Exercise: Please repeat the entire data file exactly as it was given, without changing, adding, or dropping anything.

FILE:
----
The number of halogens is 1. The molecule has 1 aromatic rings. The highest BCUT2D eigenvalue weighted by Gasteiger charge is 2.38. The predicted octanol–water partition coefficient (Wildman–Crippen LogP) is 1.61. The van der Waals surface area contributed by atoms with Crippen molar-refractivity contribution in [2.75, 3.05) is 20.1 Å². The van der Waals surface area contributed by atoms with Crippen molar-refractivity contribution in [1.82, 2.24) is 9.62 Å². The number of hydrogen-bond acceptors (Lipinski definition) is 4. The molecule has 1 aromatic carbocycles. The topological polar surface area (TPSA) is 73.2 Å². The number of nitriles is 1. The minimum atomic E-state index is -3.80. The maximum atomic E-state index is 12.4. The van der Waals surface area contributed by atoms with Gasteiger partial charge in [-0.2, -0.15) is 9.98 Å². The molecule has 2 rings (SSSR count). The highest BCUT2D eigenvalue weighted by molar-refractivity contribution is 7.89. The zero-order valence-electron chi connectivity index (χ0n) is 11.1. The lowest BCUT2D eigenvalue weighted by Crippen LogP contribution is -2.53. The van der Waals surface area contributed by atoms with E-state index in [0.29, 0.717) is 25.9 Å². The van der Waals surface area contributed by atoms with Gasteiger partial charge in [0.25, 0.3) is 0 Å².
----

The number of halogens is 1. The molecule has 1 aromatic rings. The highest BCUT2D eigenvalue weighted by Gasteiger charge is 2.38. The predicted octanol–water partition coefficient (Wildman–Crippen LogP) is 1.61. The van der Waals surface area contributed by atoms with Crippen molar-refractivity contribution in [2.75, 3.05) is 20.1 Å². The van der Waals surface area contributed by atoms with Crippen molar-refractivity contribution in [1.82, 2.24) is 9.62 Å². The number of hydrogen-bond acceptors (Lipinski definition) is 4. The molecule has 1 aromatic carbocycles. The topological polar surface area (TPSA) is 73.2 Å². The number of nitriles is 1. The minimum atomic E-state index is -3.80. The maximum atomic E-state index is 12.4. The van der Waals surface area contributed by atoms with Gasteiger partial charge in [-0.2, -0.15) is 9.98 Å². The molecule has 2 rings (SSSR count). The highest BCUT2D eigenvalue weighted by molar-refractivity contribution is 7.89. The zero-order valence-electron chi connectivity index (χ0n) is 11.1. The lowest BCUT2D eigenvalue weighted by Crippen LogP contribution is -2.53. The van der Waals surface area contributed by atoms with E-state index in [0.29, 0.717) is 25.9 Å². The van der Waals surface area contributed by atoms with Gasteiger partial charge in [0.25, 0.3) is 0 Å².